President Emmerson Mnangagwa has said the country has to do more than ban the export of lithium and other ores.
In December last year, Zimbabwe banned the export of raw lithium in an effort to promote value addition and beneficiation of the mineral, Mines and Mining Development Minister Winston Chitando said at the time.
Writing in his column in The Sunday Mail, Mnangagwa said the country should now focus on research and development towards transforming ores into domestic semi-and finished products. He wrote:
It is not enough to ban raw mineral ores; we must begin to apply ourselves towards building industrial processes and structures, which transform those ores into semi-finished to finished products here at home.
My call to all Zimbabweans, both at home and abroad, is for us to develop a new consciousness which is oriented towards a new socio-economy in which transformational processes are domesticated to become resident in our country.
We can no longer be happy to circumvent national markets we create for our minerals, in favour of foreign ones where we are duped and where value is lost or traded cheaply.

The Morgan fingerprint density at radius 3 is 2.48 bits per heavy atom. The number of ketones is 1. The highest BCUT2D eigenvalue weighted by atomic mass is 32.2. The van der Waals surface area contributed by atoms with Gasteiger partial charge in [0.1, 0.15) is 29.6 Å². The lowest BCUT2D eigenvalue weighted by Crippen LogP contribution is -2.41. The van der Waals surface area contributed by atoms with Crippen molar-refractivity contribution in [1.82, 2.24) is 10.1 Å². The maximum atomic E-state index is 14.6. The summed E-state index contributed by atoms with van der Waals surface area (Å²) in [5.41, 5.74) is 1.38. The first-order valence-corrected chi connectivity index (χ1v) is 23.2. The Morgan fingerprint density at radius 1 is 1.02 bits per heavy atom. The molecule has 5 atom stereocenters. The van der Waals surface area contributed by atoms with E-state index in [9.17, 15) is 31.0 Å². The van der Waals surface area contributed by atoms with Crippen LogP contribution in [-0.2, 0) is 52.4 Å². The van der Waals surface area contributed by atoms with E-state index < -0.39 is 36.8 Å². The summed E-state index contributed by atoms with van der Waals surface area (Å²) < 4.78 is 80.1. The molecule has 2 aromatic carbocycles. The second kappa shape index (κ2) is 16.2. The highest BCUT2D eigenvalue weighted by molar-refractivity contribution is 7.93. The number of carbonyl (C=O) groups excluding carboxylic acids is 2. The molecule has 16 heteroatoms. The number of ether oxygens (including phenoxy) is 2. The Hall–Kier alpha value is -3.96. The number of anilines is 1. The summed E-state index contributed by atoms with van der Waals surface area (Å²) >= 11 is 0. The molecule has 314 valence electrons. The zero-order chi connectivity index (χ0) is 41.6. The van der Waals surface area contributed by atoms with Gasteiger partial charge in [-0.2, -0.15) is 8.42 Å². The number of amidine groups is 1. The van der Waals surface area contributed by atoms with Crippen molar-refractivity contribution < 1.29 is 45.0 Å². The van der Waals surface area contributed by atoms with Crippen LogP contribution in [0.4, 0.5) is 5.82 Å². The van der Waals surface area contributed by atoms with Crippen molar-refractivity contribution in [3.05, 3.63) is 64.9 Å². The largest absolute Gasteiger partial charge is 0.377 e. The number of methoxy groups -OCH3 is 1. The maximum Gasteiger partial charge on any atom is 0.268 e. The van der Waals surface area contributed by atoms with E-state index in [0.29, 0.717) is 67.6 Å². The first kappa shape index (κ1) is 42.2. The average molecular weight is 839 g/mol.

We need a new nationalism that contests net national value loss through the un-strategic exportation of our non-renewables.
… The time, too, has come to use our comparative advantage as sources of finite raw materials to cause global capital to relocate to where the resource exists, namely in our country and on our continent.
That way, even skills we lost to the developed world will return home to complement those we build through our own efforts.
Lithium is used to make energy-dense rechargeable batteries for electronics, such as laptops, cell phones, electric vehicles and grid storage.
Lithium deposits have been identified in Mashonaland East, Masvingo, Manicaland, Mashonaland Central, Matabeleland North and Matabeleland South provinces. – (Pindula)